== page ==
Ribs (AP view)

Last revised by Andrew Murphy on 23 Mar 2023

The ribs AP view is a specific projection employed in the assessment of the posterior ribs. Unlike a standard chest radiograph, this projection applies a lower kV higher mAs technique to highlight bony structures.

It often involves two projections, one of the supradiaphragmatic ribs and two of the subdiaphragmatic ribs.

The AP view specifically focuses on the posterior ribs. The rib series is often considered to be an unnecessary, unjustified projection in many radiology departments. Indeed the Royal College of Radiologists (UK) iRefer guidelines state "Demonstration of a simple rib fracture does not usually alter management but if a complication such as pneumothorax or infection is suspected, chest radiograph would be appropriate" 2. Thus if the projection might change the patient management it may still be considered pertinent and worthy of discussion. 

  • the patient is erect facing the x-ray tube, posterior portion resting on the upright detector 
  • the chin is raised as to be out of the image field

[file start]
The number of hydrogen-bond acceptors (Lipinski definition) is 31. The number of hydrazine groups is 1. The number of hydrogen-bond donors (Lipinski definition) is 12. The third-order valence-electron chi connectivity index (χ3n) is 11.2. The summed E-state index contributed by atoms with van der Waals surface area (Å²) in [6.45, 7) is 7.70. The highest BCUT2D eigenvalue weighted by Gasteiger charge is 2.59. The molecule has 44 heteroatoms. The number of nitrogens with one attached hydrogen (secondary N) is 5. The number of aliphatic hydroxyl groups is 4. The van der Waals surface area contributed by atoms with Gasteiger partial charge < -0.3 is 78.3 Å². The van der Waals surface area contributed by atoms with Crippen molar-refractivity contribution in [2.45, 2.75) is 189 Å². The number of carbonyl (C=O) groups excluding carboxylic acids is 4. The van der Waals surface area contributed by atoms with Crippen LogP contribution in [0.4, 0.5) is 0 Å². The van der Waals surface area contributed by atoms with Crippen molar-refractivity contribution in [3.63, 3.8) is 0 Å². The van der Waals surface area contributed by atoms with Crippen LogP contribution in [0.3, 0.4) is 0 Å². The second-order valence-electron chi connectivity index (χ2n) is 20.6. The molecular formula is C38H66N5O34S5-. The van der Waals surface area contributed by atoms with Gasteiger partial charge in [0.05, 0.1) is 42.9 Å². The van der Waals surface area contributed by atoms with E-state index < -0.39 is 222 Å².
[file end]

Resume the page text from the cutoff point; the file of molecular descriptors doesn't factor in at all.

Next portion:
• hands are placed by the patient's side
  • anteroposterior projection
  • suspended inspiration (ribs above the diaphragm)  
  • suspended inspiration (ribs below the diaphragm) 
  • centering point (above the diaphragm) 
    • 10 cm below the jugular notch at the midsagittal plane 
  • centering point (below the diaphragm)
    • midway between the xiphoid process and the 12th rib
  • collimation (ribs above the diaphragm)  
    • superior to the 1st rib 
    • inferior to the extent of the detctor 
    • laterally to the skin borders 
  • collimation (ribs below the diaphragm)  
    • superior to T9
    • inferior to the 12th rib (above illiac crest) 
  • orientation  
    • portrait 
  • detector size
    • 35 cm x 43 cm or 43 cm x 35 cm
  • exposure
    • 60-70 kVp
    • 30-40 mAs
  • SID
    • 100 cm
  • grid
    • yes

The entire rib cage should be visible from the 1st to the 12th

  • the chin should not be superimposing any structures
  • minimal to no superimposition of the scapulae borders on the lung fields
  • sternoclavicular joints are equal distant apart
  • the clavicle is in the same horizontal plane
  • a minimum of ten posterior ribs is visualized above the diaphragm
  • the ribs and thoracic cage are seen only faintly over the heart
  • clear vascular markings of the lungs should be visible

The isolated referral of a rib series in the assessment of rib trauma is controversial 1 however, still widely used. Ensure the projection is not performed under a chest examination AEC setting, this will not achieve the correct exposure to adequately present the bony structures of the thoracic cage.

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Cases and figures

  • Case 1: rib fractures
    Drag here to reorder.
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